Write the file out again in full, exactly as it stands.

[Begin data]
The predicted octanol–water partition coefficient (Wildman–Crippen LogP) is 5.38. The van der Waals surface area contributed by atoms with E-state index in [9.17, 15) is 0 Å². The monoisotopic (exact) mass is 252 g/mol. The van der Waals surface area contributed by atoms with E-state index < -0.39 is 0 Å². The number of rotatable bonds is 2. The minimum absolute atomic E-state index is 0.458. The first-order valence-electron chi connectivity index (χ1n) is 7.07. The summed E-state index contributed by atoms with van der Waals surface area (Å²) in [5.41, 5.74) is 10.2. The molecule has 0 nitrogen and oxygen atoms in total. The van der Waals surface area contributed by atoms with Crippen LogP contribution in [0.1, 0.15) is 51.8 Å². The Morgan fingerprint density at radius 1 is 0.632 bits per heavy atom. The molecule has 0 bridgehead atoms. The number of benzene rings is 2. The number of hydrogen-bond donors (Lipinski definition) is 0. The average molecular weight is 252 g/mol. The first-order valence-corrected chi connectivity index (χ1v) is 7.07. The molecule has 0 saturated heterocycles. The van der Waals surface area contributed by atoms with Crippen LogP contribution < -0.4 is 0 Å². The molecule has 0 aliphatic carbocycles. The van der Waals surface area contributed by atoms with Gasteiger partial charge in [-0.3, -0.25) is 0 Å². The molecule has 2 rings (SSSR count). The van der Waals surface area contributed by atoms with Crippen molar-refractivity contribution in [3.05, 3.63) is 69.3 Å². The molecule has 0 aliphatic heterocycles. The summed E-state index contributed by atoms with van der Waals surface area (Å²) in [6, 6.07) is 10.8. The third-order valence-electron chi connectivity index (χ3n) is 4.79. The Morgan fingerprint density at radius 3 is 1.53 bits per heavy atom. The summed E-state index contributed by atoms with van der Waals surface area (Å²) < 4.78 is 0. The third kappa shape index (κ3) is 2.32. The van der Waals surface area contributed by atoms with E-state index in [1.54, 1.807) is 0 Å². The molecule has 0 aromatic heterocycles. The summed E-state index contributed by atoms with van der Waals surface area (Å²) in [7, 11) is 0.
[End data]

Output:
The predicted octanol–water partition coefficient (Wildman–Crippen LogP) is 5.38. The van der Waals surface area contributed by atoms with E-state index in [9.17, 15) is 0 Å². The monoisotopic (exact) mass is 252 g/mol. The van der Waals surface area contributed by atoms with E-state index < -0.39 is 0 Å². The number of rotatable bonds is 2. The minimum absolute atomic E-state index is 0.458. The first-order valence-electron chi connectivity index (χ1n) is 7.07. The summed E-state index contributed by atoms with van der Waals surface area (Å²) in [5.41, 5.74) is 10.2. The molecule has 0 nitrogen and oxygen atoms in total. The van der Waals surface area contributed by atoms with Crippen LogP contribution in [0.1, 0.15) is 51.8 Å². The Morgan fingerprint density at radius 1 is 0.632 bits per heavy atom. The molecule has 0 bridgehead atoms. The number of benzene rings is 2. The number of hydrogen-bond donors (Lipinski definition) is 0. The average molecular weight is 252 g/mol. The first-order valence-corrected chi connectivity index (χ1v) is 7.07. The molecule has 0 saturated heterocycles. The van der Waals surface area contributed by atoms with Crippen LogP contribution < -0.4 is 0 Å². The molecule has 0 aliphatic carbocycles. The van der Waals surface area contributed by atoms with Gasteiger partial charge in [-0.3, -0.25) is 0 Å². The molecule has 2 rings (SSSR count). The van der Waals surface area contributed by atoms with Crippen molar-refractivity contribution in [3.05, 3.63) is 69.3 Å². The molecule has 0 aliphatic heterocycles. The summed E-state index contributed by atoms with van der Waals surface area (Å²) in [6, 6.07) is 10.8. The third-order valence-electron chi connectivity index (χ3n) is 4.79. The Morgan fingerprint density at radius 3 is 1.53 bits per heavy atom. The summed E-state index contributed by atoms with van der Waals surface area (Å²) < 4.78 is 0. The third kappa shape index (κ3) is 2.32. The van der Waals surface area contributed by atoms with E-state index in [1.54, 1.807) is 0 Å². The molecule has 0 aromatic heterocycles. The summed E-state index contributed by atoms with van der Waals surface area (Å²) in [7, 11) is 0.